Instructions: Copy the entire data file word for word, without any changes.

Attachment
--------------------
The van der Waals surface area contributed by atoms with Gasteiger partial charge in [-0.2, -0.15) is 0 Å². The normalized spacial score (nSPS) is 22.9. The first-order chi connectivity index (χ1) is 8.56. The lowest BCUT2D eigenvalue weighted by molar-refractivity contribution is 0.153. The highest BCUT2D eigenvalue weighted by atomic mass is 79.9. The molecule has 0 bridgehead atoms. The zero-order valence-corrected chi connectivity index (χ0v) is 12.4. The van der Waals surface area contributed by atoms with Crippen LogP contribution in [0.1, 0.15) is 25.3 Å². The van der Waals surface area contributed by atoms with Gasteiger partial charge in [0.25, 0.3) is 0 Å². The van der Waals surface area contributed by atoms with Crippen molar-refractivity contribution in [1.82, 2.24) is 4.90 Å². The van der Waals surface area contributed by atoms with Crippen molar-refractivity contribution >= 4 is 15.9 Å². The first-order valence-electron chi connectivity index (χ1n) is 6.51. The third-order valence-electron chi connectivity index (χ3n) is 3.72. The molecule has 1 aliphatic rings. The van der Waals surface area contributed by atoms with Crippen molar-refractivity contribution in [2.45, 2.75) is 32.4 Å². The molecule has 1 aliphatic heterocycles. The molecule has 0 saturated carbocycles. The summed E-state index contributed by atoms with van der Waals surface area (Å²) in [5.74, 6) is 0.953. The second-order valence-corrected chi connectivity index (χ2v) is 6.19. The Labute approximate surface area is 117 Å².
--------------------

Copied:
The van der Waals surface area contributed by atoms with Gasteiger partial charge in [-0.2, -0.15) is 0 Å². The normalized spacial score (nSPS) is 22.9. The first-order chi connectivity index (χ1) is 8.56. The lowest BCUT2D eigenvalue weighted by molar-refractivity contribution is 0.153. The highest BCUT2D eigenvalue weighted by atomic mass is 79.9. The molecule has 0 bridgehead atoms. The zero-order valence-corrected chi connectivity index (χ0v) is 12.4. The van der Waals surface area contributed by atoms with Crippen LogP contribution in [0.1, 0.15) is 25.3 Å². The van der Waals surface area contributed by atoms with Gasteiger partial charge in [0.25, 0.3) is 0 Å². The van der Waals surface area contributed by atoms with Crippen molar-refractivity contribution in [1.82, 2.24) is 4.90 Å². The van der Waals surface area contributed by atoms with Crippen molar-refractivity contribution >= 4 is 15.9 Å². The first-order valence-electron chi connectivity index (χ1n) is 6.51. The third-order valence-electron chi connectivity index (χ3n) is 3.72. The molecule has 1 aliphatic rings. The van der Waals surface area contributed by atoms with Crippen molar-refractivity contribution in [2.45, 2.75) is 32.4 Å². The molecule has 1 aliphatic heterocycles. The molecule has 0 saturated carbocycles. The summed E-state index contributed by atoms with van der Waals surface area (Å²) in [5.74, 6) is 0.953. The second-order valence-corrected chi connectivity index (χ2v) is 6.19. The Labute approximate surface area is 117 Å².